Out of 1.5 billion users of postal financial services in the world, only 400 millions are holders of a postal (bank) account, 300 millions of which located in developing or emerging countries. As of today, more than 2 billion adults remain un-banked, mostly in developing and emerging countries, although under-banked citizens are also a concern in more advanced economies. Have Posts started to bridge this financial access divide that often exists between better and less well-off populations? Our paper suggests this has become the case in an increasing number of developing and emerging countries. They are following a path historically initiated and recently highlighted in the activities of some postal operators in today’s high income economies.
The incentives to do so are powerful for the Posts in an environment where structural declines in mail volumes have weakened the economic viability of traditional postal business models around the world during the last decade. The recent global economic and financial crisis (2007-9) has further deteriorated the conditions in mail markets, with postal operators losing up to 20% of their mail traffic during this two-year economic downturn, and forecasting losses of 30% over the next decade that could leave the industry with large excess capacities.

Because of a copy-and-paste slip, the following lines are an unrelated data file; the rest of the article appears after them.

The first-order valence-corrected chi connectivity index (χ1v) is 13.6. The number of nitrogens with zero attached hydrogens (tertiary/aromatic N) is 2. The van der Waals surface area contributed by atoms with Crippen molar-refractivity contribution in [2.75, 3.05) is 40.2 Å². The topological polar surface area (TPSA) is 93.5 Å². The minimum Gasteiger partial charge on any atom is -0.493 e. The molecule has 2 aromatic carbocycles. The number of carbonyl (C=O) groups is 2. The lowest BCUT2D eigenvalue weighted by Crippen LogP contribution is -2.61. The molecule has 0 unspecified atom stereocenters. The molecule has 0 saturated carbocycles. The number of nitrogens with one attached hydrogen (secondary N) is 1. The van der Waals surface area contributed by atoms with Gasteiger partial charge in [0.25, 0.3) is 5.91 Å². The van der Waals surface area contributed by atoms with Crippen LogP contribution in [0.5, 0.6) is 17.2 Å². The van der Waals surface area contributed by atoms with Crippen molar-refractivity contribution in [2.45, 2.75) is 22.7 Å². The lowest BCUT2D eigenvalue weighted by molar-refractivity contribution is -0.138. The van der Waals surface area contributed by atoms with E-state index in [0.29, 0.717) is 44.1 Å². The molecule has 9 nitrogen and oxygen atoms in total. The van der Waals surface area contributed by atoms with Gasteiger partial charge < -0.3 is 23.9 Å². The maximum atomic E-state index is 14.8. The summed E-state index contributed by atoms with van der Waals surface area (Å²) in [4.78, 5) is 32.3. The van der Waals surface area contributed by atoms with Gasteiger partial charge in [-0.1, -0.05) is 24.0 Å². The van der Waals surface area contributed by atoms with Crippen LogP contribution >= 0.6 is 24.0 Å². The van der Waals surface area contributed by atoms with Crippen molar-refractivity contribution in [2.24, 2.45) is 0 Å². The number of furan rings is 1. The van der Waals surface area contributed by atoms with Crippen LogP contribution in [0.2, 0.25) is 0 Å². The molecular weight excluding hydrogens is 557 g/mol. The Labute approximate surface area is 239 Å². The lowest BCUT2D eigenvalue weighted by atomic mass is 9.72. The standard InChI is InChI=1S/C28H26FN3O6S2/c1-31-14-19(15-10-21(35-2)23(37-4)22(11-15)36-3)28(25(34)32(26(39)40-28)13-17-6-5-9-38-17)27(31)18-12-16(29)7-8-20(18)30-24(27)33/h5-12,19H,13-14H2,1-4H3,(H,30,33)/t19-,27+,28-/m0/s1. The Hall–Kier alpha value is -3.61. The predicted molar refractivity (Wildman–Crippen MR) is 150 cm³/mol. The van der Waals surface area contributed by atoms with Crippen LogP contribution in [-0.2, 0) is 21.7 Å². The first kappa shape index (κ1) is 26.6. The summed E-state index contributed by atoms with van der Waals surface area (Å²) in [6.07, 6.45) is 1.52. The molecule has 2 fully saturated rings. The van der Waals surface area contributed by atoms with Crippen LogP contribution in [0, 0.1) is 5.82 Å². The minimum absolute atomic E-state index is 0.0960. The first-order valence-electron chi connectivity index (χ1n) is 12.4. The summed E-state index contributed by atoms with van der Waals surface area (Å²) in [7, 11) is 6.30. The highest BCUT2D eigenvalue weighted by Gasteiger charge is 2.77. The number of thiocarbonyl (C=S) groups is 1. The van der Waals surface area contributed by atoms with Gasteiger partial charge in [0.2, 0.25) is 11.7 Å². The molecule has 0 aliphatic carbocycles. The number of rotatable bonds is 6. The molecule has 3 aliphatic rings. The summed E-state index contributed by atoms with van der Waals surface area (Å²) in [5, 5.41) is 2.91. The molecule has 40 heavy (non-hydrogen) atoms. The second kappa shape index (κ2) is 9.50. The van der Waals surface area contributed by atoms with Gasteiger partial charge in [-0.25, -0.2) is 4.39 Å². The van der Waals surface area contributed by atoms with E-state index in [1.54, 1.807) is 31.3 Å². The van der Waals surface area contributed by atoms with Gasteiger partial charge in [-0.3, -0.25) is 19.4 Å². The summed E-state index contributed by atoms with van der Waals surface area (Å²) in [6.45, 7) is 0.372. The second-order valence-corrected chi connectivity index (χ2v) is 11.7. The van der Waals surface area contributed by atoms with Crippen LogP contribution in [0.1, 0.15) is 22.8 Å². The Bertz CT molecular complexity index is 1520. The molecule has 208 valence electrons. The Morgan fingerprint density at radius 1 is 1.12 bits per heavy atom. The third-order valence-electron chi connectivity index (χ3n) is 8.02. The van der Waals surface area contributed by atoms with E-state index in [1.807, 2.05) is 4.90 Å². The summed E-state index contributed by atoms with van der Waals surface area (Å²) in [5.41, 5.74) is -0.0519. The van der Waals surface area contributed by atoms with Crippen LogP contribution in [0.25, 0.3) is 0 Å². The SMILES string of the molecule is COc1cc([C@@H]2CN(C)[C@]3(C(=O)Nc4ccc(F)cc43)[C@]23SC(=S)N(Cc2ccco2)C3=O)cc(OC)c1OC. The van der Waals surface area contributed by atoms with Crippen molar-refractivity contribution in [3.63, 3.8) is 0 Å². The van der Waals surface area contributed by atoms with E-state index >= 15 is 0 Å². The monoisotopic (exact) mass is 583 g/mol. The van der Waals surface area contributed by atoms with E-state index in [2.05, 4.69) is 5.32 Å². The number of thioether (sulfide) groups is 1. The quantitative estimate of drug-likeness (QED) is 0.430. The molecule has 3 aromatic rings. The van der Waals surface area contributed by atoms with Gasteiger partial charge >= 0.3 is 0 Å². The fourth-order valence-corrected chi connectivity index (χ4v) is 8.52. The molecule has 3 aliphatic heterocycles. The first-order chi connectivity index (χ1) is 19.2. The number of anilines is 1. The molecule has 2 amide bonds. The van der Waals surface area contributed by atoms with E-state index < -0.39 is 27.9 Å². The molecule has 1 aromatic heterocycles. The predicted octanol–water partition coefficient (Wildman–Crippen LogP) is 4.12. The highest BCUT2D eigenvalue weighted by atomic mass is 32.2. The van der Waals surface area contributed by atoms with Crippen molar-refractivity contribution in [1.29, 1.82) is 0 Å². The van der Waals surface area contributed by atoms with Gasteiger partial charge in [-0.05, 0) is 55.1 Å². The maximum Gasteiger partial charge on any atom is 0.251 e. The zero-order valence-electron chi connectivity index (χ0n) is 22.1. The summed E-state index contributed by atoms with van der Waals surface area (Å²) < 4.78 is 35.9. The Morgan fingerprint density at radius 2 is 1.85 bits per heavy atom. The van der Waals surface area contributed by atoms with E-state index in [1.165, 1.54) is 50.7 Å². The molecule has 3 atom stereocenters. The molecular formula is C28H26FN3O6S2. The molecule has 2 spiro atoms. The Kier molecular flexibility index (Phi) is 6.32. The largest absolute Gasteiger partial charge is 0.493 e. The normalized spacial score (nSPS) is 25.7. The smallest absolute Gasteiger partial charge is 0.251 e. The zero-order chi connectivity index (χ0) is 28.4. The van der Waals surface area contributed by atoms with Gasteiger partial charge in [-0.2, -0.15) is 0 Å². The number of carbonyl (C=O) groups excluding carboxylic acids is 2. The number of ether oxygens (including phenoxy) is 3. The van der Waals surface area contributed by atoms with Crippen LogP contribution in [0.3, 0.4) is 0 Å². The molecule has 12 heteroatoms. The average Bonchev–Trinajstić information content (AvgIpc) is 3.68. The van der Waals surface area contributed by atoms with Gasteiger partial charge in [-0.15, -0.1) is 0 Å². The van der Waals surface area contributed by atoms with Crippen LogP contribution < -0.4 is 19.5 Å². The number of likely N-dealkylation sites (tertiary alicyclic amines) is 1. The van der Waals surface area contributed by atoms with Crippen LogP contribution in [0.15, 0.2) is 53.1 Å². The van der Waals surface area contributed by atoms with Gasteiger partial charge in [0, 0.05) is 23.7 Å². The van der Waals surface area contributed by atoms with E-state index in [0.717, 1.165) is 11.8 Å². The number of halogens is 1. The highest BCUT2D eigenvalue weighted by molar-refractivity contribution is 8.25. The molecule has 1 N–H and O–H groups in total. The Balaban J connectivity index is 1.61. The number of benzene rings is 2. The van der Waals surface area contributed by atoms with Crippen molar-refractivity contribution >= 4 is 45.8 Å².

Download the presentation of the paper at the 18th Rutgers Conference on Postal and Delivery Economics (2-5 June 2010).